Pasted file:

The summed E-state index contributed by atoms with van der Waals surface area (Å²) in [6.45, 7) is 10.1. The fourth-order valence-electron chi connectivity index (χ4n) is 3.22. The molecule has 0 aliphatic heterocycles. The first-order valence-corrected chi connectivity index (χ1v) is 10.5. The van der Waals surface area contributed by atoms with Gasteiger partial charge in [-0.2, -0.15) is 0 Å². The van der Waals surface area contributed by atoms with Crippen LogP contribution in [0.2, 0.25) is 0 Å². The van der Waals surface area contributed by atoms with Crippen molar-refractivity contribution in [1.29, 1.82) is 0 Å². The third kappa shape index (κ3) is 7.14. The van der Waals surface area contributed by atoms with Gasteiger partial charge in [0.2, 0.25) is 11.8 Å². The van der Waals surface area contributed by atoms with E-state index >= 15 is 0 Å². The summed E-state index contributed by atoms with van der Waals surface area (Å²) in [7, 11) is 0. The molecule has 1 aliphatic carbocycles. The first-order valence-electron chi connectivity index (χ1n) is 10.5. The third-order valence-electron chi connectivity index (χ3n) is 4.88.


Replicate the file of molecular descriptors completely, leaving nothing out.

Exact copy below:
The summed E-state index contributed by atoms with van der Waals surface area (Å²) in [6.45, 7) is 10.1. The fourth-order valence-electron chi connectivity index (χ4n) is 3.22. The molecule has 0 aliphatic heterocycles. The first-order valence-corrected chi connectivity index (χ1v) is 10.5. The van der Waals surface area contributed by atoms with Gasteiger partial charge in [-0.2, -0.15) is 0 Å². The van der Waals surface area contributed by atoms with Crippen LogP contribution in [0.2, 0.25) is 0 Å². The van der Waals surface area contributed by atoms with Crippen molar-refractivity contribution in [1.29, 1.82) is 0 Å². The third kappa shape index (κ3) is 7.14. The van der Waals surface area contributed by atoms with Gasteiger partial charge in [0.2, 0.25) is 11.8 Å². The van der Waals surface area contributed by atoms with E-state index >= 15 is 0 Å². The summed E-state index contributed by atoms with van der Waals surface area (Å²) in [7, 11) is 0. The molecule has 1 aliphatic carbocycles. The first-order valence-electron chi connectivity index (χ1n) is 10.5. The third-order valence-electron chi connectivity index (χ3n) is 4.88.